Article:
Heat Good for Farms, Not Cattle
It’s the beginning of June but the thermometer seems to be reading like a day in mid July. High heat and humidity this early in the summer can make it uncomfortable. But, Bourbon County Extension Agent, Glenn Mackie says many farmers welcome this weather. “The heat is good for our crop people because we’ve been cool and wet. It’s dried the soil out where we can get in and finish our planting. We’ve finished up corn pretty much. Planting soybeans and making hay. This is good weather to make hay in,” said Mackie.
On the flip side, Mackie says the 90 degree weather can create trouble for livestock. In reaction to the cool, wet spring, he says some cattle may still have thicker coats. That could make overheating a problem.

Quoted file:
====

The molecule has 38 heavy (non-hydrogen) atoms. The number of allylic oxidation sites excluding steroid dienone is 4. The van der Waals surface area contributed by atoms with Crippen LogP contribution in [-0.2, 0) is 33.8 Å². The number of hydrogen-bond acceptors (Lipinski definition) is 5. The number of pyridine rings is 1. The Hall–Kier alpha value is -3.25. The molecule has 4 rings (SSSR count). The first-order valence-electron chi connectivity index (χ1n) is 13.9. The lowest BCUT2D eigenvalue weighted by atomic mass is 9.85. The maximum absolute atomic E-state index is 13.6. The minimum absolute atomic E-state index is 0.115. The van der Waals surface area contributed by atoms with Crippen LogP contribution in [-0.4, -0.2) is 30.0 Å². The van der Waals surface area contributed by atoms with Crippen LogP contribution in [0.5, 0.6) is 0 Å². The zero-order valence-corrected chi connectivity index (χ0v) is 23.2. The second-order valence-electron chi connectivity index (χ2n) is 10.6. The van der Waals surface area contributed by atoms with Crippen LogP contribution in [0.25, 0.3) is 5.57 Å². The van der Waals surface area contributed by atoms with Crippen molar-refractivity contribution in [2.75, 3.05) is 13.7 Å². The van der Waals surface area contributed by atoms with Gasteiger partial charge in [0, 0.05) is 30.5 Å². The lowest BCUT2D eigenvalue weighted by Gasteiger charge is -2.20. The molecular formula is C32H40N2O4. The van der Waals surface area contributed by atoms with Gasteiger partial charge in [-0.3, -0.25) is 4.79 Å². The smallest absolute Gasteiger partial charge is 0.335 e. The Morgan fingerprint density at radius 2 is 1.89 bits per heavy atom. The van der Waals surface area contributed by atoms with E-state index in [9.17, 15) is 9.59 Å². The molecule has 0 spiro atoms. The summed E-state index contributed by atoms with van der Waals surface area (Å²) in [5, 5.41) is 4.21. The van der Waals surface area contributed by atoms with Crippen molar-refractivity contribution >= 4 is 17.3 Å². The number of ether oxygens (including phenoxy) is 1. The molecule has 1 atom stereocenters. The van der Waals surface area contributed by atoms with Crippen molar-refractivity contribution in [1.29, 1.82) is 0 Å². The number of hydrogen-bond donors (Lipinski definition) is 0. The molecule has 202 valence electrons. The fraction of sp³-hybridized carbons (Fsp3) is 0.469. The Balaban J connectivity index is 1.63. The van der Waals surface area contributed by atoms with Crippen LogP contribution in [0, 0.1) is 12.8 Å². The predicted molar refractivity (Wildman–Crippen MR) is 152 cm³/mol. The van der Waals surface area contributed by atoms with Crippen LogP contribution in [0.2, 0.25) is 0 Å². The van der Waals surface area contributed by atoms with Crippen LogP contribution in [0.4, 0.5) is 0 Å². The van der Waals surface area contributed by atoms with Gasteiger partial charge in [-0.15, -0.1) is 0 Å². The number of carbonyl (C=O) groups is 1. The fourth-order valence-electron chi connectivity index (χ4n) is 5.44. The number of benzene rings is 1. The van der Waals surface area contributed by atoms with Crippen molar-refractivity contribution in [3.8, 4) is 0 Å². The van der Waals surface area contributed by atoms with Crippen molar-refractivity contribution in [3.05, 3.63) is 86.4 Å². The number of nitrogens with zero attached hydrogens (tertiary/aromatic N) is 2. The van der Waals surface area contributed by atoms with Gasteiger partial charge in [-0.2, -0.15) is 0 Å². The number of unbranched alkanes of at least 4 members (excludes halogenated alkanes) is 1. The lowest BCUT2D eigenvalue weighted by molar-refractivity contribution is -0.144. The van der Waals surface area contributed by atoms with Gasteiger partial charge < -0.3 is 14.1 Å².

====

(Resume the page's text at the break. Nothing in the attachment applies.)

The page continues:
“We’ve been cool and wet and some cattle may have some winter hair on them. That will make it a little more difficult for them. It’s gonna be critical to have plenty of shade. Clean water, they need clean water,” added Mackie.
Mackie says his home county of Bourbon is among the top ten beef producing counties in the state.